Is this the example Minnesota wants to follow?
The Denver Post reports on the problems the “tax-averse” conservative stronghold of Colorado Springs is facing among major budget shortfalls. Perhaps we Minnesotans need to take a closer look at the example being set out west. This race to the bottom could soon come to our state if our leaders continue to subscribe to the “no new taxes” orthodoxy.
The situation in Colorado clearly demonstrates the fallacy promoted by anti-tax zealots that cutting public funding incentives the private sector and leads to a higher quality of life. Yet the opposite rings true, and Minnesotans should be wary. Budget cuts of this nature have far-reaching consequences. A lack of revenue does not only affect pampered bureaucrats feeding on the government payroll; these cuts wipe out necessities. The most egregious example is the lack of respect for education. In Minnesota, as in Colorado Springs, communities are forced to cut school schedules and shut down community programs.
The cuts also include numerous public services most people take for granted. Indeed, these are the kind of services citizens of a wealthy, prosperous nation should be able to take for granted. Thus, urban residents can now look forward to the starry nights generally reserved for their rural brethren. Colorado Springs has shut off one-third of the city’s streetlights. Darkness might not be too much of an issue though: the city will lay off firefighters and cease to hire for new positions and parks have stopped watering lawns and collecting garbage. Instead, signs have been placed advising visitors to “to pack out their own litter.”
Libertarian approaches to refuse collection meet with little success. I can cite the example of Seoul, Korea from my personal experience. South Korea has a lower tax rate than the United States, and garbage collection is not covered. Instead, anyone who wishes to dispose of household waste must buy specialty garbage bags. These cost anywhere from $1-$10 each. While people obviously buy these for their own homes, public areas are a different story. Any divot in the ground, garden ledge, or forked tree branch becomes the home for empty cigarette packets and Starbucks cups. Litter covers Seoul’s curbs and sidewalks, and there is little money to clear it.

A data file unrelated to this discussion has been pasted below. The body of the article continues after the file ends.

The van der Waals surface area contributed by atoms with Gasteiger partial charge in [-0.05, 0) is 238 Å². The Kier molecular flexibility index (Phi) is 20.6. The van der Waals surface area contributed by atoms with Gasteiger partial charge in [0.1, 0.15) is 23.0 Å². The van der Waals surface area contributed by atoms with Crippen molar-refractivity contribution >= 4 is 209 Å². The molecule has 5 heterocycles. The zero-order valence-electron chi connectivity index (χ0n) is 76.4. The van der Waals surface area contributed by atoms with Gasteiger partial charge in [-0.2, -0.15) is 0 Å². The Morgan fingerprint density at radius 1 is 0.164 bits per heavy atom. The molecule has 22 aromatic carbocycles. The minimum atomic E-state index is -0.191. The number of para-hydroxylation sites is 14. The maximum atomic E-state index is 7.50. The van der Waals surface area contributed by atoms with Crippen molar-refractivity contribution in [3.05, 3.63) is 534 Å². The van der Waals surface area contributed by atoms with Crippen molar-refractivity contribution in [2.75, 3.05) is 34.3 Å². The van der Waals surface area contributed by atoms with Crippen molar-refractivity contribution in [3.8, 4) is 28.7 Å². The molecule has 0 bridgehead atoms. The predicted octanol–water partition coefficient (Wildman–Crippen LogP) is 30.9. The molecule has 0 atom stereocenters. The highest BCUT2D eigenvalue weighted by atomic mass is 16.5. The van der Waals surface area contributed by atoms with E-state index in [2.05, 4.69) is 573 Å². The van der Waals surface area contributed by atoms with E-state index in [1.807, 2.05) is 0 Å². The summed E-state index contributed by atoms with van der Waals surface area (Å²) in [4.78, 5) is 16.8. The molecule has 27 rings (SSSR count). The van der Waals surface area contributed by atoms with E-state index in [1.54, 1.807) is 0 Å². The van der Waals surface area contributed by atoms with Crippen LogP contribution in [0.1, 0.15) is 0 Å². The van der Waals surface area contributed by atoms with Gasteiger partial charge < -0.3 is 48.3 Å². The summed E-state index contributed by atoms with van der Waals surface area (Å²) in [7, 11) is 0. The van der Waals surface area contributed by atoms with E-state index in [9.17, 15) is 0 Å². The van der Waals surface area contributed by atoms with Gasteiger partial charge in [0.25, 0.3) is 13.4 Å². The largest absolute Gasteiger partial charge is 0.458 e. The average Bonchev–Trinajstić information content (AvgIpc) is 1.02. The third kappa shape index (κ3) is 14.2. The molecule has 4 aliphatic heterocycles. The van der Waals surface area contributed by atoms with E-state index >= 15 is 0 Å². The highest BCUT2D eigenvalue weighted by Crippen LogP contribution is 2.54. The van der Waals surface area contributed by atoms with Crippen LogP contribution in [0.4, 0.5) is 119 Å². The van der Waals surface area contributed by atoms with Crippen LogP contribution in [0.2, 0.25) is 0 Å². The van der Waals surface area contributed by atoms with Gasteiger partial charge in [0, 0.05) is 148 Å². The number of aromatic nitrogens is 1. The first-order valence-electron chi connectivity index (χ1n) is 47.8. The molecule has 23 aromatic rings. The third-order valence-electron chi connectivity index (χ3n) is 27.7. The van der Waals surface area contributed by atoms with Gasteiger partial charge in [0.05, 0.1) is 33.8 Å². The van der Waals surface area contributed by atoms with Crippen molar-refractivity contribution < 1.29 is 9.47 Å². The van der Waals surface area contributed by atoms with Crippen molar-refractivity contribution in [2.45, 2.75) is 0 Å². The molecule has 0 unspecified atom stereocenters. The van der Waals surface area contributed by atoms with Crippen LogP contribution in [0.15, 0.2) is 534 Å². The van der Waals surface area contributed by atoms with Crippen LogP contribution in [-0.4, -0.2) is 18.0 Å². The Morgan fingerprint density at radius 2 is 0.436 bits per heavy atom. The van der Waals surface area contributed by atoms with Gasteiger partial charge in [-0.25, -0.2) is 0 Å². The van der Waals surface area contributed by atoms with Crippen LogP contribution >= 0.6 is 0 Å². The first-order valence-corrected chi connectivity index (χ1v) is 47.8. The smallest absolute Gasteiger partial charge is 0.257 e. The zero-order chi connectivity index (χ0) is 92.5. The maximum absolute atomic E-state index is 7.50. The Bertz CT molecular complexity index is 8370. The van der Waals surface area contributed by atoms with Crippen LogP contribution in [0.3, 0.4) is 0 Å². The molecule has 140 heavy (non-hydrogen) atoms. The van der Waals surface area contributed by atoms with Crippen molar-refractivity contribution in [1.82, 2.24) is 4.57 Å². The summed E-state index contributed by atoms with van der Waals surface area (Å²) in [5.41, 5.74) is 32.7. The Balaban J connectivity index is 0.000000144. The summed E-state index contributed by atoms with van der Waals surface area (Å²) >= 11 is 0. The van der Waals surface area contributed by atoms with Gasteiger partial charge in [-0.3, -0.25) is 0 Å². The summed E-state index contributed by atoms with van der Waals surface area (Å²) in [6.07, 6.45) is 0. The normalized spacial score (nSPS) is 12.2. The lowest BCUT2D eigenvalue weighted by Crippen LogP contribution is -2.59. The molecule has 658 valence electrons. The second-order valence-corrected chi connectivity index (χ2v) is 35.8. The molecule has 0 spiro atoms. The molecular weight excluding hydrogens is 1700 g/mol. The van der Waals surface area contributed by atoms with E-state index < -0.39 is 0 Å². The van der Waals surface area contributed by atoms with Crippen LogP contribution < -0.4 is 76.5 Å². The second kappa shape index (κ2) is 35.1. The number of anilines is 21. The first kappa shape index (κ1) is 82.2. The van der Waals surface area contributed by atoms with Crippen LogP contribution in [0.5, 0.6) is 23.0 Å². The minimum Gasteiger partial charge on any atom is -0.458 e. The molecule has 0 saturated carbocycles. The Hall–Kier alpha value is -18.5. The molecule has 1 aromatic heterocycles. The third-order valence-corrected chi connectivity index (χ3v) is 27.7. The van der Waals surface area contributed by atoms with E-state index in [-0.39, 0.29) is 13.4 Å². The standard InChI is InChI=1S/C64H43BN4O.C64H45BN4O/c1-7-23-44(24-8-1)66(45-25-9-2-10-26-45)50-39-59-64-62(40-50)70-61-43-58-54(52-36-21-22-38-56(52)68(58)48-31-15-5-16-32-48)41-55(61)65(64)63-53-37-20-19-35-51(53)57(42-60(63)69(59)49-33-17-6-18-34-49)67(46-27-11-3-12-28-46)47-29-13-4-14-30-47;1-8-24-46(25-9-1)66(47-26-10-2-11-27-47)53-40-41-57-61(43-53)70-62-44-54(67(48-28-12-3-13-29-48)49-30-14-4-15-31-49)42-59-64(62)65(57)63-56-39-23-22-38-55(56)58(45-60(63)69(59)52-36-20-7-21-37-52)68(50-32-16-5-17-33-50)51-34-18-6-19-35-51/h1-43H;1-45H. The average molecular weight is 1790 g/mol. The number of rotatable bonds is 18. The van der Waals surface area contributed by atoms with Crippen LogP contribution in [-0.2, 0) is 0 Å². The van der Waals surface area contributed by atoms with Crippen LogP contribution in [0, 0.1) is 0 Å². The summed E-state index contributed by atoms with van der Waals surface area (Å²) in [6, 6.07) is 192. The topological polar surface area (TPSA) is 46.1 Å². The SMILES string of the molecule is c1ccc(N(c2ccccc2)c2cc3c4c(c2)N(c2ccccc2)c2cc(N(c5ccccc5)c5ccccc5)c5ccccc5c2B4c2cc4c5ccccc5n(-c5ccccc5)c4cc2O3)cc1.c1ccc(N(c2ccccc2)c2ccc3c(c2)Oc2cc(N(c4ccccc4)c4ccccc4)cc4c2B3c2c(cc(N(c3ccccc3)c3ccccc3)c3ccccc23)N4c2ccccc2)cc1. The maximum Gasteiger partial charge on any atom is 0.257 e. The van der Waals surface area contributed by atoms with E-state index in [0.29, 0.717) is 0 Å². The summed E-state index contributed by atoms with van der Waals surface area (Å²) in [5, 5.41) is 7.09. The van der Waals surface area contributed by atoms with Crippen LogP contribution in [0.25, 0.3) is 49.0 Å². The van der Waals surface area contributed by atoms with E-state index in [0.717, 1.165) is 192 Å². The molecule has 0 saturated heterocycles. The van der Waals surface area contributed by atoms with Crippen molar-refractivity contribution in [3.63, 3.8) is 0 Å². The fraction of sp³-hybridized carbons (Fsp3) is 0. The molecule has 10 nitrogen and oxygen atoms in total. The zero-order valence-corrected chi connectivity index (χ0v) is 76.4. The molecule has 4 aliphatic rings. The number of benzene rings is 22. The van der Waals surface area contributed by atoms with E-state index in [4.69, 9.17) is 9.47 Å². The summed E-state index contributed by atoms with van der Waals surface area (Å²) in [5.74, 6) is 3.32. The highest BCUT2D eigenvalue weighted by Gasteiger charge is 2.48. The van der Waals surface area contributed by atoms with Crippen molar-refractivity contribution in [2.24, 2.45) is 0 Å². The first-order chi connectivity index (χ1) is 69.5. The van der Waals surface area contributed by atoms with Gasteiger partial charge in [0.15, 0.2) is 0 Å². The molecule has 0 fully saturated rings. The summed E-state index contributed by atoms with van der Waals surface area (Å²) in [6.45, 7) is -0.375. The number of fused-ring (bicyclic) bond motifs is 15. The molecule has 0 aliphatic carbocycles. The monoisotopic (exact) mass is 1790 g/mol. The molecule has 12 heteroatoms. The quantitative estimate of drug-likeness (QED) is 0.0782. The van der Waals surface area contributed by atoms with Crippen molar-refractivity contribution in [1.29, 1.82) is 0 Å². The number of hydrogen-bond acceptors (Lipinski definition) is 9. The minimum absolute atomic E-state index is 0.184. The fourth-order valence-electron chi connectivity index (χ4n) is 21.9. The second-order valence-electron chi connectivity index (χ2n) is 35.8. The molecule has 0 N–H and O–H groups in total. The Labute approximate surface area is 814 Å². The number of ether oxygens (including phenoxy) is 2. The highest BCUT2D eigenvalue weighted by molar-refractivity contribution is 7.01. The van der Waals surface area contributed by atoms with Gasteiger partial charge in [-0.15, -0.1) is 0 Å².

The issue of dead, filthy parks has further economic implications. Not only do we Minnesotans love our parks and outdoor areas, but they are a major source of revenue for the state. Looking back to the Colorado example, tourism officials’ problems are exacerbated as visitors opt to travel to neighboring states. Locally, $11 billion dollars are pumped into the state from outsider visitors.
Time and again, we see quality of life erode as anti-tax hysteria takes hold. Minnesota has already begun a slide toward mediocrity as the current administration cuts public spending. Minnesotans must decide if we’re satisfied with the eradication of basic services, or if we wish to maintain a certain level of pride in living in functioning communities.